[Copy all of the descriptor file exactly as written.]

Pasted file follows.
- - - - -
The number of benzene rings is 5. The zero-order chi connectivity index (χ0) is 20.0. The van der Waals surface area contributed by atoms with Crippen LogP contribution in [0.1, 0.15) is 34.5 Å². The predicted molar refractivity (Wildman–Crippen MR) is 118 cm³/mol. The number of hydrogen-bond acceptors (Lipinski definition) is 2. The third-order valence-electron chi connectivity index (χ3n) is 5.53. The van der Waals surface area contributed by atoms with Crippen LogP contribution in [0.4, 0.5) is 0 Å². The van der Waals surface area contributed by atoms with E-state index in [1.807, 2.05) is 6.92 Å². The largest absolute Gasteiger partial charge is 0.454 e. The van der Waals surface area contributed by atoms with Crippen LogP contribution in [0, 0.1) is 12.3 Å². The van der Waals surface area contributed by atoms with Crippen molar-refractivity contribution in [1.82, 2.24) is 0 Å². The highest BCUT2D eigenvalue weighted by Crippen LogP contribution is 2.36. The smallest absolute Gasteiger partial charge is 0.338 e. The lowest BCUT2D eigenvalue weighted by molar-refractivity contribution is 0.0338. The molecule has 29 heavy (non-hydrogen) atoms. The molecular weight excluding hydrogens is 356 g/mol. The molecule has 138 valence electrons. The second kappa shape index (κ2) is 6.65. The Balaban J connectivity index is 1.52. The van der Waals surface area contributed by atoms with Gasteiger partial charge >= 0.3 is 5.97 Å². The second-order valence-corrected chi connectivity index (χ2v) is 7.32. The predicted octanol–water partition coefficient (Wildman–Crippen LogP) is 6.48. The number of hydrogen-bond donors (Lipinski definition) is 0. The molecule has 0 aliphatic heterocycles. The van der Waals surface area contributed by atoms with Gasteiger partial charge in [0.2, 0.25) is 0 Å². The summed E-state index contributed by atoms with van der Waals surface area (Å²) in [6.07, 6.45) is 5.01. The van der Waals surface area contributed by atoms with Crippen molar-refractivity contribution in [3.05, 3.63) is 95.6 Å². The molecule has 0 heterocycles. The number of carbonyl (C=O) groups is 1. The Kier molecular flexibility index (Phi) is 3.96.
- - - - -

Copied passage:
The number of benzene rings is 5. The zero-order chi connectivity index (χ0) is 20.0. The van der Waals surface area contributed by atoms with Crippen LogP contribution in [0.1, 0.15) is 34.5 Å². The predicted molar refractivity (Wildman–Crippen MR) is 118 cm³/mol. The number of hydrogen-bond acceptors (Lipinski definition) is 2. The third-order valence-electron chi connectivity index (χ3n) is 5.53. The van der Waals surface area contributed by atoms with Crippen LogP contribution in [0.4, 0.5) is 0 Å². The van der Waals surface area contributed by atoms with E-state index in [1.807, 2.05) is 6.92 Å². The largest absolute Gasteiger partial charge is 0.454 e. The van der Waals surface area contributed by atoms with Crippen LogP contribution in [0, 0.1) is 12.3 Å². The van der Waals surface area contributed by atoms with Crippen molar-refractivity contribution in [1.82, 2.24) is 0 Å². The highest BCUT2D eigenvalue weighted by Crippen LogP contribution is 2.36. The smallest absolute Gasteiger partial charge is 0.338 e. The lowest BCUT2D eigenvalue weighted by molar-refractivity contribution is 0.0338. The molecule has 29 heavy (non-hydrogen) atoms. The molecular weight excluding hydrogens is 356 g/mol. The molecule has 138 valence electrons. The second kappa shape index (κ2) is 6.65. The Balaban J connectivity index is 1.52. The van der Waals surface area contributed by atoms with Gasteiger partial charge >= 0.3 is 5.97 Å². The second-order valence-corrected chi connectivity index (χ2v) is 7.32. The predicted octanol–water partition coefficient (Wildman–Crippen LogP) is 6.48. The number of hydrogen-bond donors (Lipinski definition) is 0. The molecule has 0 aliphatic heterocycles. The van der Waals surface area contributed by atoms with Gasteiger partial charge in [0.2, 0.25) is 0 Å². The summed E-state index contributed by atoms with van der Waals surface area (Å²) in [6.07, 6.45) is 5.01. The van der Waals surface area contributed by atoms with Crippen molar-refractivity contribution in [3.05, 3.63) is 95.6 Å². The molecule has 0 heterocycles. The number of carbonyl (C=O) groups is 1. The Kier molecular flexibility index (Phi) is 3.96.